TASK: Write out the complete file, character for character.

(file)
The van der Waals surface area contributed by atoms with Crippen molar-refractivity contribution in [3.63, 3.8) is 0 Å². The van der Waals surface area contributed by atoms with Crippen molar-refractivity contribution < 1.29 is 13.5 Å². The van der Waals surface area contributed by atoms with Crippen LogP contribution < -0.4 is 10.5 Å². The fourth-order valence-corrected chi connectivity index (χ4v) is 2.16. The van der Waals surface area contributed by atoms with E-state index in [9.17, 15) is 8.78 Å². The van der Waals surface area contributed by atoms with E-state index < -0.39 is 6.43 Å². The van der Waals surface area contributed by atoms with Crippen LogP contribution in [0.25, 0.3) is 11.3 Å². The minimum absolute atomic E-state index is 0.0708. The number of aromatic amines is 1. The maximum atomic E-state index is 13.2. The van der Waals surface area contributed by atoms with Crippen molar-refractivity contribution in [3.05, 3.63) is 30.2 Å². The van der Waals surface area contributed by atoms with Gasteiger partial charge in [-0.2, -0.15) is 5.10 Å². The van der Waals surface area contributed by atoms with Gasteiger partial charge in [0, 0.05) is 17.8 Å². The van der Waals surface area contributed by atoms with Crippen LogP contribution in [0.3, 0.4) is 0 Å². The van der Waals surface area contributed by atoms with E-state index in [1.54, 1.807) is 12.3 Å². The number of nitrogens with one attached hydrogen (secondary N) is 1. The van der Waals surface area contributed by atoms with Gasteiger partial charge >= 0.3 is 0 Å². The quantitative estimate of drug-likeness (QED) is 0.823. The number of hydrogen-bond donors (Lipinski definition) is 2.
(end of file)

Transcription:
The van der Waals surface area contributed by atoms with Crippen molar-refractivity contribution in [3.63, 3.8) is 0 Å². The van der Waals surface area contributed by atoms with Crippen molar-refractivity contribution < 1.29 is 13.5 Å². The van der Waals surface area contributed by atoms with Crippen LogP contribution < -0.4 is 10.5 Å². The fourth-order valence-corrected chi connectivity index (χ4v) is 2.16. The van der Waals surface area contributed by atoms with E-state index in [9.17, 15) is 8.78 Å². The van der Waals surface area contributed by atoms with E-state index < -0.39 is 6.43 Å². The van der Waals surface area contributed by atoms with Crippen LogP contribution in [0.25, 0.3) is 11.3 Å². The minimum absolute atomic E-state index is 0.0708. The number of aromatic amines is 1. The maximum atomic E-state index is 13.2. The van der Waals surface area contributed by atoms with Crippen molar-refractivity contribution in [3.05, 3.63) is 30.2 Å². The van der Waals surface area contributed by atoms with Gasteiger partial charge in [-0.2, -0.15) is 5.10 Å². The van der Waals surface area contributed by atoms with Gasteiger partial charge in [0, 0.05) is 17.8 Å². The van der Waals surface area contributed by atoms with Crippen LogP contribution in [0.3, 0.4) is 0 Å². The van der Waals surface area contributed by atoms with E-state index in [1.54, 1.807) is 12.3 Å². The number of nitrogens with one attached hydrogen (secondary N) is 1. The van der Waals surface area contributed by atoms with Gasteiger partial charge >= 0.3 is 0 Å². The quantitative estimate of drug-likeness (QED) is 0.823. The number of hydrogen-bond donors (Lipinski definition) is 2.